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August 24, 1994

Health Status, Quality of Life, and the Individual

Author Affiliations

From the Departments of Clinical Epidemiology and Biostatistics and Medicine, McMaster University, Hamilton, Ontario.

JAMA. 1994;272(8):630-631. doi:10.1001/jama.1994.03520080072047

FROM time to time, a terrible event happens to someone, and yet the survivor finds herself or himself better off. Through injury, a person is rendered paraplegic, or even quadriplegic; cancer strikes, requiring debilitating chemotherapy and raising the specter of a shortened life. The person suffering the calamity transcends the suffering and loss and finds new meaning in life. Living becomes a richer, more satisfying experience and, in extreme instances, people feel that they never really appreciated life until their tragedy.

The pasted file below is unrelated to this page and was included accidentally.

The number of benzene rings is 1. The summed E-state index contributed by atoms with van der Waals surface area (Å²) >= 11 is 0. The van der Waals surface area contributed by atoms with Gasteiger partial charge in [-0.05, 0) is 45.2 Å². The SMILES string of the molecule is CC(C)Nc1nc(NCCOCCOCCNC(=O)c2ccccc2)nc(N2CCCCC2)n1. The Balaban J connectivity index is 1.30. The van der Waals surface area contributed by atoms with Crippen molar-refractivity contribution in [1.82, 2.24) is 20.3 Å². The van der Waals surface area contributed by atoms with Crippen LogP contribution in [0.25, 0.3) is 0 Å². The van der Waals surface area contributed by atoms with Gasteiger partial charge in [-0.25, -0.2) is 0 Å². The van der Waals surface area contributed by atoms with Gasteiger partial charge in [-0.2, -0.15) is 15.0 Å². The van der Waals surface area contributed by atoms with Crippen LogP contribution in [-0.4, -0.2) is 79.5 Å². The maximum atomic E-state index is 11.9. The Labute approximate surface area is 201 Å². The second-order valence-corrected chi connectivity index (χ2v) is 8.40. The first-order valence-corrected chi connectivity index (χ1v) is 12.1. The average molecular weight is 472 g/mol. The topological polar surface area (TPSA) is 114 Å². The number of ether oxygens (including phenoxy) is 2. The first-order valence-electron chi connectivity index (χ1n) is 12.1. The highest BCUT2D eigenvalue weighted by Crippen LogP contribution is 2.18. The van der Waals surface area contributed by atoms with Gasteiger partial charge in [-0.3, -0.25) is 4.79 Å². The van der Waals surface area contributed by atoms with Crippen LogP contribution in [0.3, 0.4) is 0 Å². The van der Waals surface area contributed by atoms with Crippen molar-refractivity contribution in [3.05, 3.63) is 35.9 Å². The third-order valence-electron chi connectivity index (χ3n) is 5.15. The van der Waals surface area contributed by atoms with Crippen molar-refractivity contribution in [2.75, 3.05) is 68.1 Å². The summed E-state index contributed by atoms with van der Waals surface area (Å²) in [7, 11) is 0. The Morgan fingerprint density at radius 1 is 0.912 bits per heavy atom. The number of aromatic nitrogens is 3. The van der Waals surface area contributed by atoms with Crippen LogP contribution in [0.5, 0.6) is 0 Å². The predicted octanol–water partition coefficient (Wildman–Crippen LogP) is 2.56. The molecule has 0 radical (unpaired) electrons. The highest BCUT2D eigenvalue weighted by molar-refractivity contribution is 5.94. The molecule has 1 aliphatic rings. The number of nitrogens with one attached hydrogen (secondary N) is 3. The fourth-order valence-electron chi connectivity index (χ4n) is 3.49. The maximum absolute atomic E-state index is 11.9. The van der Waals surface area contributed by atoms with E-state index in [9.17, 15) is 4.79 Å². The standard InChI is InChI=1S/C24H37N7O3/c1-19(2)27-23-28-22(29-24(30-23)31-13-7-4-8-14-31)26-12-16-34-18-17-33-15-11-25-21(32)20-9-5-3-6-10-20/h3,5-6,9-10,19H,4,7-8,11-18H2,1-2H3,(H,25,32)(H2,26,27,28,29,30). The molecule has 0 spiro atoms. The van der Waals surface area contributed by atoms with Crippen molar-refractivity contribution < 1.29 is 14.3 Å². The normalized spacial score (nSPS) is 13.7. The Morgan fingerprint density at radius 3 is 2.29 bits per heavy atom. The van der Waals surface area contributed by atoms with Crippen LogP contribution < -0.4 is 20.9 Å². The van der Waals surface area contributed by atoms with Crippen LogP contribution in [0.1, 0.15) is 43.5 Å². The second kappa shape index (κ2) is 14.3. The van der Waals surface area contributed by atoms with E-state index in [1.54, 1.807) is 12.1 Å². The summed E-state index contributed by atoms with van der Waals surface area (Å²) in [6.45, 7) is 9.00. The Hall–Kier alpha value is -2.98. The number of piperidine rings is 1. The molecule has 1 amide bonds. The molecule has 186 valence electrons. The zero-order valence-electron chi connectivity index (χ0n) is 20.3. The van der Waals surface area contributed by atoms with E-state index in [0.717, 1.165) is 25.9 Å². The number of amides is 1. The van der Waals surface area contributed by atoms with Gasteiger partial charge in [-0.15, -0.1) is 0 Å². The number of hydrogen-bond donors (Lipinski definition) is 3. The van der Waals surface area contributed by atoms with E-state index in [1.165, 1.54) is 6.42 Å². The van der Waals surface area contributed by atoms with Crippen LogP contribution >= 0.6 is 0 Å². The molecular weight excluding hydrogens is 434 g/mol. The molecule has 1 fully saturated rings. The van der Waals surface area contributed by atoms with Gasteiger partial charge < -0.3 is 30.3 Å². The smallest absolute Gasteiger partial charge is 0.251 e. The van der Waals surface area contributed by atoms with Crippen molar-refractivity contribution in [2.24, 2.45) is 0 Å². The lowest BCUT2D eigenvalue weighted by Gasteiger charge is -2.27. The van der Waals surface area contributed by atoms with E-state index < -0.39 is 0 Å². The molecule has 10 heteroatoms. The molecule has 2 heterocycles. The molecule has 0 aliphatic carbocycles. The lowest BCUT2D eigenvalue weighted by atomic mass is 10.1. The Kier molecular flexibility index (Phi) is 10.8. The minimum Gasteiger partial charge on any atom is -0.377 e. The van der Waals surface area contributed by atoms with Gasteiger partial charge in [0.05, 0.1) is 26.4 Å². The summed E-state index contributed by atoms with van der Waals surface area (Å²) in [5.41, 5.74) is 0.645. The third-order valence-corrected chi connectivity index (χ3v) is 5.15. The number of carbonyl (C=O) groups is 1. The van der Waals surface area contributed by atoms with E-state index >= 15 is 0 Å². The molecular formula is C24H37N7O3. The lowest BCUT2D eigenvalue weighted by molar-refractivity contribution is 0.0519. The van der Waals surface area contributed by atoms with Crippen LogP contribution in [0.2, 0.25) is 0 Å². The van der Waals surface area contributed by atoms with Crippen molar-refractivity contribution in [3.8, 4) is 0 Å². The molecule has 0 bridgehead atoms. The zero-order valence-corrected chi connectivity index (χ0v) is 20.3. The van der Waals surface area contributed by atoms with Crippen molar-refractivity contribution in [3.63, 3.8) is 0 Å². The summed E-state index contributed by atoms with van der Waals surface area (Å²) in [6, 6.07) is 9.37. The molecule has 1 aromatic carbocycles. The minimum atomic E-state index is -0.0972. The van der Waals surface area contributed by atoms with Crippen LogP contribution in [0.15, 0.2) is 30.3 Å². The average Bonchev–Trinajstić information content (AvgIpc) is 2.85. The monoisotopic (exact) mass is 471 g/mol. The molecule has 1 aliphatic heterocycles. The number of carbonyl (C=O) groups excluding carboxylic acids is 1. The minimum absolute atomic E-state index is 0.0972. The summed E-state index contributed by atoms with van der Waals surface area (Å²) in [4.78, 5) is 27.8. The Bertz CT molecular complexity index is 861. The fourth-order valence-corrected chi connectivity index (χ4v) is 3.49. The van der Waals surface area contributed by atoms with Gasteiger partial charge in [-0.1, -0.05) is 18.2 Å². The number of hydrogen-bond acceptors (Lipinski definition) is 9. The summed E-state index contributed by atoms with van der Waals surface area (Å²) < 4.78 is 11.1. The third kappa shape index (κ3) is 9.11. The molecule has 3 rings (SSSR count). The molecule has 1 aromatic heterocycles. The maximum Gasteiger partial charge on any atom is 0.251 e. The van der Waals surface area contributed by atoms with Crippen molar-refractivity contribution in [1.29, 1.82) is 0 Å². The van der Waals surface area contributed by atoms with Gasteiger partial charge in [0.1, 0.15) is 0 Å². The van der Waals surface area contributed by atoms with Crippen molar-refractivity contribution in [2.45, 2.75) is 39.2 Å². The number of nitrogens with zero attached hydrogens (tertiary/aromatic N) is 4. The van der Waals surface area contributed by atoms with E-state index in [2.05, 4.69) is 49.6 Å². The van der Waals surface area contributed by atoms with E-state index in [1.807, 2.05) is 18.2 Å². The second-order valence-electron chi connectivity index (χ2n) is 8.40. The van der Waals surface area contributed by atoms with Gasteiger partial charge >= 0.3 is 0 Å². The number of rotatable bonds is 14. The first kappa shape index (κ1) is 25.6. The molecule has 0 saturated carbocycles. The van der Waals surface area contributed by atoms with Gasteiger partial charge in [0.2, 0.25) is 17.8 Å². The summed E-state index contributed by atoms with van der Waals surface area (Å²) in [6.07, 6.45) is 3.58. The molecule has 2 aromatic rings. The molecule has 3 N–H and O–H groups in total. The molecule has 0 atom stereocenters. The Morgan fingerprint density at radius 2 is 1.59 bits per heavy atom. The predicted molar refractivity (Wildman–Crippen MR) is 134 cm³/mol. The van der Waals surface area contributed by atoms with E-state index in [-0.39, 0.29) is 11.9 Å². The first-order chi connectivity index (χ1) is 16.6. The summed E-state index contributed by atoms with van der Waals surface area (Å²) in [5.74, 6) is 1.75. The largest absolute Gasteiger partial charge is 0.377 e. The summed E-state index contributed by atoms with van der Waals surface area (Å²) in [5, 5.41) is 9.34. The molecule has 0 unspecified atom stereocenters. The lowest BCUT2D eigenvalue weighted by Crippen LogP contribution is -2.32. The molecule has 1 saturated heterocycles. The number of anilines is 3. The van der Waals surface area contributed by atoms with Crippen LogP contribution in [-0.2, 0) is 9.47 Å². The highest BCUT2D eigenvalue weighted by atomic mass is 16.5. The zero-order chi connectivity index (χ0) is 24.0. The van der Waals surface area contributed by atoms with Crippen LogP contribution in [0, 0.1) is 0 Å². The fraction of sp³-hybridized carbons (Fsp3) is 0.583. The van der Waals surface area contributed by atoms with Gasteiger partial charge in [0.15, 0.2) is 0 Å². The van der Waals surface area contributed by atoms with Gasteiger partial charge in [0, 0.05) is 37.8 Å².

See also p 619.

If one had to rate the quality of life of a quadriplegic whose life experience is dominated by well-being and joy, what would one say? In this issue of JAMA, Gill and Feinstein1 take the philosophical position that only the individual can rate quality of life, and if the individual says that it is excellent, that is what it is. From this perspective, they

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